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Puerto Rico Profile: Antonia Novello

March 24, 2000
Copyright © 2000 THE PUERTO RICO HERALD. All Rights Reserved.

Ten years ago this month, Antonia Novello became the Surgeon General of the United States. A native of Fajardo, Puerto Rico, Dr. Novello was the first woman, the first Puerto Rican, and the first Hispanic to hold the position that has been called "the symbolic doctor of all Americans."

From the start, Dr. Novello was acutely aware of the importance of her new role. "Being the first woman and minority surgeon general," she said in 1990, "enables me to reach many individuals with my message of empowerment for women, children, and minorities."

Antonia Novello has been dedicated to the medical needs of the weak and powerless for her entire career. She first gained inspiration from the experiences of her own childhood. She was born Antonia Coello on August 23, 1944. When she was eight years old, her father passed away, leaving her mother, a schoolteacher, to support the family. As a child, Antonia suffered from a chronic colon condition, which kept her hospitalized for months at a time. She underwent surgery when she was 18 years old that corrected her condition, but she retained an acute understanding of the pain and loneliness of childhood sickness.

Antonia Coello studied at the University of Puerto Rico, receiving her B.S. in 1965 and her M.D. in 1970. Also in 1970, she married José Novello, a U.S. Navy flight surgeon. Together, they moved to the mainland to continue their medical training at the University of Michigan in Ann Arbor. As an intern at the university’s pediatric nephrology unit, where she treated children with kidney diseases, Antonia Novello experienced a harbinger of future success. She was named Intern of the Year, the first woman at the University of Michigan to gain that distinction.

After several years in Ann Arbor, Dr. Novello moved on to a fellowship at the Department of Pediatrics of Georgetown University Hospital in Washington, D.C., followed by several years of private practice in nearby Springfield, Virginia.

In 1978, Dr. Novello began the career in public health that she continues to this day. She joined the Commissioned Corps of the U.S. Public Health Service, a mobile unit of doctors and health professionals who work in poor areas, Indian Reservations, and wherever there is a scarcity of medical personnel. The traditional head of the Commissioned Corps is the Surgeon General of the United States.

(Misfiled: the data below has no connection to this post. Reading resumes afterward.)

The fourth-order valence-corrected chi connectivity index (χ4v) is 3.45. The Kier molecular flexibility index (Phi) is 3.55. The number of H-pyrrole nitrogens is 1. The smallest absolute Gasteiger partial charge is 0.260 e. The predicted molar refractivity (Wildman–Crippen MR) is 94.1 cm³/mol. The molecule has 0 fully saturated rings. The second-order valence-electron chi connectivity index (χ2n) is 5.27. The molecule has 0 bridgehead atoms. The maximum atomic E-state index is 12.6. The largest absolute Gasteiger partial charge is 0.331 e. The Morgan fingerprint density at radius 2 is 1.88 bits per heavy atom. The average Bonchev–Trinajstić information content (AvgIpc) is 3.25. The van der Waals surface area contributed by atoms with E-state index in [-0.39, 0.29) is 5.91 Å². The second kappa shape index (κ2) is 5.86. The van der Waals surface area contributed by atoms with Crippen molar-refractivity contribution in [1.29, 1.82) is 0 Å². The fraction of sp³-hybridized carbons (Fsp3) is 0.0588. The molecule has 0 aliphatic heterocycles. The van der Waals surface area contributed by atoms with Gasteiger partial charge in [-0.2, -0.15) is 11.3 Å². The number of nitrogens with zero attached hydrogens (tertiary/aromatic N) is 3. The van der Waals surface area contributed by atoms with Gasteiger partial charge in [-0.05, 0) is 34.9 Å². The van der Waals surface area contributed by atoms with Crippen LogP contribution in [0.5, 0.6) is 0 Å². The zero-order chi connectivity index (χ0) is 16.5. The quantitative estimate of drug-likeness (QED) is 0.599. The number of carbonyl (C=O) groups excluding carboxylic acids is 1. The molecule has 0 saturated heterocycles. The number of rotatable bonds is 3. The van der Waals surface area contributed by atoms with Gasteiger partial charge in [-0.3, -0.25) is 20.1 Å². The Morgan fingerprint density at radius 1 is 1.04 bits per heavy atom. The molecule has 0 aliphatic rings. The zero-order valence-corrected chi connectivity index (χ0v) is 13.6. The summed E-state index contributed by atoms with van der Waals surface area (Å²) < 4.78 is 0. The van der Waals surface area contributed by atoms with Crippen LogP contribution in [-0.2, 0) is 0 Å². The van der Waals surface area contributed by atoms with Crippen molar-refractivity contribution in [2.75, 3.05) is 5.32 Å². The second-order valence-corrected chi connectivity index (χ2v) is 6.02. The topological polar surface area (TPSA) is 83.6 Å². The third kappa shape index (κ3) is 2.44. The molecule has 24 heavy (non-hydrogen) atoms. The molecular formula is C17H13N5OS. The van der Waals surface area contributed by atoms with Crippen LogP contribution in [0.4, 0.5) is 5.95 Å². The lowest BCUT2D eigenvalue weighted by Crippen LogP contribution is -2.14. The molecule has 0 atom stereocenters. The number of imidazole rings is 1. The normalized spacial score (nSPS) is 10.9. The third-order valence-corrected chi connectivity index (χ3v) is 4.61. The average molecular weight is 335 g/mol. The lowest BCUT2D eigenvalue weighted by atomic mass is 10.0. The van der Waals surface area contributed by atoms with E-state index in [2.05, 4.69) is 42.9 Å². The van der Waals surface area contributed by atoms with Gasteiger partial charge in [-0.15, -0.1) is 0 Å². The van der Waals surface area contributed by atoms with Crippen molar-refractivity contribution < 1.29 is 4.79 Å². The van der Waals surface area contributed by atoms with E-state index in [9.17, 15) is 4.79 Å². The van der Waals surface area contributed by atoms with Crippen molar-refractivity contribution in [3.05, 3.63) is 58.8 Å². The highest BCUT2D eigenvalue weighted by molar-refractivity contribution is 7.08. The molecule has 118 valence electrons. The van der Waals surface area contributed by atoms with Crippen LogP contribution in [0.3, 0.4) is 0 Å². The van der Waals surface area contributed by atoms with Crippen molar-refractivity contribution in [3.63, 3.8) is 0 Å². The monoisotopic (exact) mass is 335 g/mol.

Dr. Novello was stationed around the Washington, D.C., area throughout the 1980s. She worked at the National Institutes of Health (NIH), where she was Deputy Director and Coordinator for AIDS Research at the National Institute of Child Health and Human Development. Dr. Novello also received a Masters degree in Public Health in 1982 from Johns Hopkins University in Baltimore, Maryland.

As part of her service to the nation’s health, Dr. Novello acted on several occasions as an advisor to the United States Congress. She was a major contributor to the drafting of the Organ Transplant Procurement Act of 1984 and lobbied for mandatory warning labels on cigarette packaging.

In 1989, President Bush nominated Antonia Novello to be Surgeon General of the United States. Soon after, Dr. Novello visited her hometown in Puerto Rico, where she was greeted by admirers, including veterans and children from her mother’s school. The experience was revelatory. "I realized that for these people, for women, I have to be good as a doctor, I have to be good as a surgeon general, I have to be everything."

Dr. Novello’s tenure as Surgeon General lasted from 1990-1993, during which time she continued her life’s work for women, children, and minorities. She focussed much attention on the problems of underage drinking and smoking. Alarmed by rising rates of lung cancer in women, she became particularly concerned about discouraging teenage girls from smoking. Dr. Novello also spearheaded the Healthy Children Ready to Learn Initiative, and her work inspired the creation of the National Hispanic/Latino Health Initiative.

While Surgeon General, Dr. Novello worked to raise awareness about the AIDS virus, and especially the plight of children with AIDS. She has continued to address this issue. In 1997, she spoke on a radio program in Puerto Rico about the AIDS crisis on her native island. Puerto Rico has the nation’s third-largest proportion of AIDS cases, after Washington, D.C., and New York State.

Since stepping down as Surgeon General, Dr. Novello has maintained an important presence in the nation’s public health community. From 1993-96, she was the United Nations Childrens’ Fund (UNICEF) Special Representative for Health and Nutrition. She returned to Johns Hopkins University in 1996 to act as a Visiting Professor of Health Policy and Management.

Dr. Novello has also become an author. In 1994, she edited a book on Hispanic/Latino health; and more recently she wrote the forward to Salud!: A Latina’s Guide to Total Health — Body, Mind, and Spirit.

Dr. Novello’s advocacy has been recognized and applauded in many ways. In 1998, she received the Award for Leadership at the Hispanic Heritage Awards, an event at the Kennedy Center in Washington, D.C. Last year, she was named Commissioner of Health for the State of New York, home to the largest number of Puerto Ricans outside of Puerto Rico.

In her new job as Health Commissioner, Dr. Novello continues her life’s mission. She is working to provide health care for uninsured children and to establish better care at hospitals in low-income areas. As a newspaper editorialized last year, "New York is lucky to have Antonia Novello."

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